Club built on a love of footy

THE term “powerhouse” is one thrown around pretty loosely in country footy these days.

But Mitta United is exactly that.

Premierships are the unequivocal marker of success in sport and, a triumvirate of Upper Murray league teams excepted, the Mountain Men are unrivalled locally.

Albury has won 18 flags in the Ovens and Murray while Walla’s record of 13 Hume league crowns remains intact for now.

The Mountain Men have won 21 in 60 years, a record only bettered by Corryong (31), Cudgewa (28) and Federal (26) in the Upper Murray league.

And it’s that milestone the club will commemorate on Saturday when it holds its 60-year reunion at Mitta when the club hosts struggling Rutherglen.

With such a fearsome record, it’s no surprise that Mitta United is the only club in the Tallangatta league to win four flags in a row.

Its run of success from 2004 to 2007 is — with the exception of Bullioh in the afore-mentioned Upper Murray league — unparalleled in modern Border football circles.

And the man who helped finish off that dynasty, present coach Phil Packer, said the reason for that success was a simple one.

“Players come here for that exact reason,” Packer said.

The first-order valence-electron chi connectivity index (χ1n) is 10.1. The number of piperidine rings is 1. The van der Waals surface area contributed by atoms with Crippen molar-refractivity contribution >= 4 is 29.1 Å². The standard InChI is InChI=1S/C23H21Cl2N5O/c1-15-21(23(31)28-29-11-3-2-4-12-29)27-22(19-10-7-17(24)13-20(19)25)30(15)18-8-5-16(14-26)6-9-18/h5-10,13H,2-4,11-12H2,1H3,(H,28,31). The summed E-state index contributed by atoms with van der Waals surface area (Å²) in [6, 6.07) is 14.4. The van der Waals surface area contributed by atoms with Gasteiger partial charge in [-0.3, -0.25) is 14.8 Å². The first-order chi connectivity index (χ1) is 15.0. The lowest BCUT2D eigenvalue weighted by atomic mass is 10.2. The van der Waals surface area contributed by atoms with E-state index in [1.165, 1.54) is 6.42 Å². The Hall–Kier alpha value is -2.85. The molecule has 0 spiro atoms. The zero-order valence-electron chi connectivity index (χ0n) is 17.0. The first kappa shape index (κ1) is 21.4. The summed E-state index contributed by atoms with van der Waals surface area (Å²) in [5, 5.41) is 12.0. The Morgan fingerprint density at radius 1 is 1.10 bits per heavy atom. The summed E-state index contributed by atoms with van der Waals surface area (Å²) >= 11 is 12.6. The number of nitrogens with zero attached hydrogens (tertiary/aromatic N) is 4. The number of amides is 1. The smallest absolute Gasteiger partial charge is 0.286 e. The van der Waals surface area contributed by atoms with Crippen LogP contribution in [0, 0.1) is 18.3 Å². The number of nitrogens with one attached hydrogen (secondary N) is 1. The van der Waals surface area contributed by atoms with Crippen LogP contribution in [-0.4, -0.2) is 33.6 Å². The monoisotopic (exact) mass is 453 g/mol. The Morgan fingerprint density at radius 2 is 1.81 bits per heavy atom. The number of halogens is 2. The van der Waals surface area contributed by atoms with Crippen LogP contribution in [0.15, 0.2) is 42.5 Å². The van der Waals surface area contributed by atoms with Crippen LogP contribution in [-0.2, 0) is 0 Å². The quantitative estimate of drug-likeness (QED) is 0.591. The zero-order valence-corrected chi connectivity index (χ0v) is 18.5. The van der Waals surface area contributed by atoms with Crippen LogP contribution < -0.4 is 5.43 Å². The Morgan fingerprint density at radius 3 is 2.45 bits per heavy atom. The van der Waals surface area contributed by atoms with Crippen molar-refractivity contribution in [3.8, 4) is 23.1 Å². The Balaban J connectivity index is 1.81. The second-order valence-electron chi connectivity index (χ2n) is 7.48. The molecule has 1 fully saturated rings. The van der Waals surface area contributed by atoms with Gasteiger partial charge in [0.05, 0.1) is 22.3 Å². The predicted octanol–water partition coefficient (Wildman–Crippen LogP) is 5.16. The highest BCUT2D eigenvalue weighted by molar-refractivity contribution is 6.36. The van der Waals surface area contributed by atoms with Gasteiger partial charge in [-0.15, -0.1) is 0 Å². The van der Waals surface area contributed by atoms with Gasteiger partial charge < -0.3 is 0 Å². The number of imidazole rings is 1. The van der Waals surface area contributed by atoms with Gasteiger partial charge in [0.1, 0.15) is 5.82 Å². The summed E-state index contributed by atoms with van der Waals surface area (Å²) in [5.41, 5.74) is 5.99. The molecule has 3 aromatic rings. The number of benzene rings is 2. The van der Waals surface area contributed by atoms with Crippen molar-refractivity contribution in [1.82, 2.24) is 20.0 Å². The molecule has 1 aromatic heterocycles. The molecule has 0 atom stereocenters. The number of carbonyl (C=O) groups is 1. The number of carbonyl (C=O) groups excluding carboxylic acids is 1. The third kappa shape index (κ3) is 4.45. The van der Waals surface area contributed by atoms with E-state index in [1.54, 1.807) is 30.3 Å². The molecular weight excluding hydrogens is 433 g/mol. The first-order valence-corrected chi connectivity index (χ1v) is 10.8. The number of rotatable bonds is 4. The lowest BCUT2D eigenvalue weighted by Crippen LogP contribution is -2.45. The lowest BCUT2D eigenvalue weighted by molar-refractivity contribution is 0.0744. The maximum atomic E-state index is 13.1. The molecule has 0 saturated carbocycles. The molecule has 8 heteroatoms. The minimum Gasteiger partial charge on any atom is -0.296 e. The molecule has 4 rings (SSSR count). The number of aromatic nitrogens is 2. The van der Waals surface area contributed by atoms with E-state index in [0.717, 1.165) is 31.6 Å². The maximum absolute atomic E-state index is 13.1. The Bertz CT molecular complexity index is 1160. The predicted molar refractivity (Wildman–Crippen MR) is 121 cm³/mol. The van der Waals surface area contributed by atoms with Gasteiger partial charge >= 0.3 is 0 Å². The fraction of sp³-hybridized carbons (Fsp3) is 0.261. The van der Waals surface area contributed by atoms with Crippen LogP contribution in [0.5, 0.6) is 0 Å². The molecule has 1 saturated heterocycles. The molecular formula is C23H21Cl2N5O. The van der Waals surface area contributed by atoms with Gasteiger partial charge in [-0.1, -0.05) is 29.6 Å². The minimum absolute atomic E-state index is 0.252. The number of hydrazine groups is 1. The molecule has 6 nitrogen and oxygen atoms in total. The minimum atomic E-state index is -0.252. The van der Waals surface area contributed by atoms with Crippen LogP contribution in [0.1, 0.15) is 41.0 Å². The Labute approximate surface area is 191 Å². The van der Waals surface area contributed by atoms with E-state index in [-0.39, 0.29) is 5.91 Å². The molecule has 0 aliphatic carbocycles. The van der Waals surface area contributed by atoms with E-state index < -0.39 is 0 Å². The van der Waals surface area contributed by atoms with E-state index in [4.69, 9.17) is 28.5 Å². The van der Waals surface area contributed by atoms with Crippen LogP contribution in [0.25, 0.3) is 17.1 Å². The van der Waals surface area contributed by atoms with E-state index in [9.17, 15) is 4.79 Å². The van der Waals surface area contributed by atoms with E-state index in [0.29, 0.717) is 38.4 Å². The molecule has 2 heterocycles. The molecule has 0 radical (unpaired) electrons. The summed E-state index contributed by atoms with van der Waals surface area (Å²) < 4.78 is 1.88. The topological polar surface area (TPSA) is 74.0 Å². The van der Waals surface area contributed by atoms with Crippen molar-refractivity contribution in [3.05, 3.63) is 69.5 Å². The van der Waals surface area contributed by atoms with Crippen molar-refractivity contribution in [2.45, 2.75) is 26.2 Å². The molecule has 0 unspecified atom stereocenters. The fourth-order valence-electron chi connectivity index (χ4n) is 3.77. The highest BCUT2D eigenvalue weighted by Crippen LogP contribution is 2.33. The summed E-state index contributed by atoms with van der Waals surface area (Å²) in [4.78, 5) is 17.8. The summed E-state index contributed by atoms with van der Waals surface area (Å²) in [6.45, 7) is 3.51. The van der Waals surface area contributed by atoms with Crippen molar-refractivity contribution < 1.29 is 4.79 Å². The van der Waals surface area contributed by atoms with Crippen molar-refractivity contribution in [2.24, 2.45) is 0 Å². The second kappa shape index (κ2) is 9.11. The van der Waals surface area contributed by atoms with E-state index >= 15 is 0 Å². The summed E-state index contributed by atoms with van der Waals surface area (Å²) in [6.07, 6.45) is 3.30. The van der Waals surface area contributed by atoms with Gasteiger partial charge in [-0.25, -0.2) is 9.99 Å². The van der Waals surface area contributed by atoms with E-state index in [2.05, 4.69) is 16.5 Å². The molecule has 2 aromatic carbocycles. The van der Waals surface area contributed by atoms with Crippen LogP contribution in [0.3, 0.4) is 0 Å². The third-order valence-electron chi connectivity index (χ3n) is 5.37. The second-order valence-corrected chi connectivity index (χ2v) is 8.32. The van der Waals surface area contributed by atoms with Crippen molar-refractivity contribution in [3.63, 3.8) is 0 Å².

“Success. The club and its people expect it. Everyone who plays here feels that expectation.

“But nobody shies away from it.

“It’s a club based around a great community that loves its footy.”

The community may love its footy but that’s where the love ends, according to some.

“Other teams seem to hate us, we thrive on that,” three-time Barton trophy winner Hughie Giltrap once told club author John Scales.

And although Packer admits the Mountain Men leave no stone unturned in the pursuit of victory, he said the club, whose history book was entitled The Team Most Feared liked to think it made up for its on-field ruthlessness with its friendliness off it.

“Everyone knows what they’re in for when they come up and play us here but the great thing about the Tallangatta league is the social side of it all,” he said.

“We’re fierce at the battle but we’re first at the bar when we play other clubs.

“We find that balance between working hard on the track and enjoying the beers off it.”

The club didn’t take too long to find that “balance”, either, winning a premiership in its first year in the Tallangatta league.

Up until recently, though, it was mainly just the footballers dominating TDFL circles.

However, the club’s A and B-grade netball teams finally joined the party last year with premiership success for the first time in 31 years.

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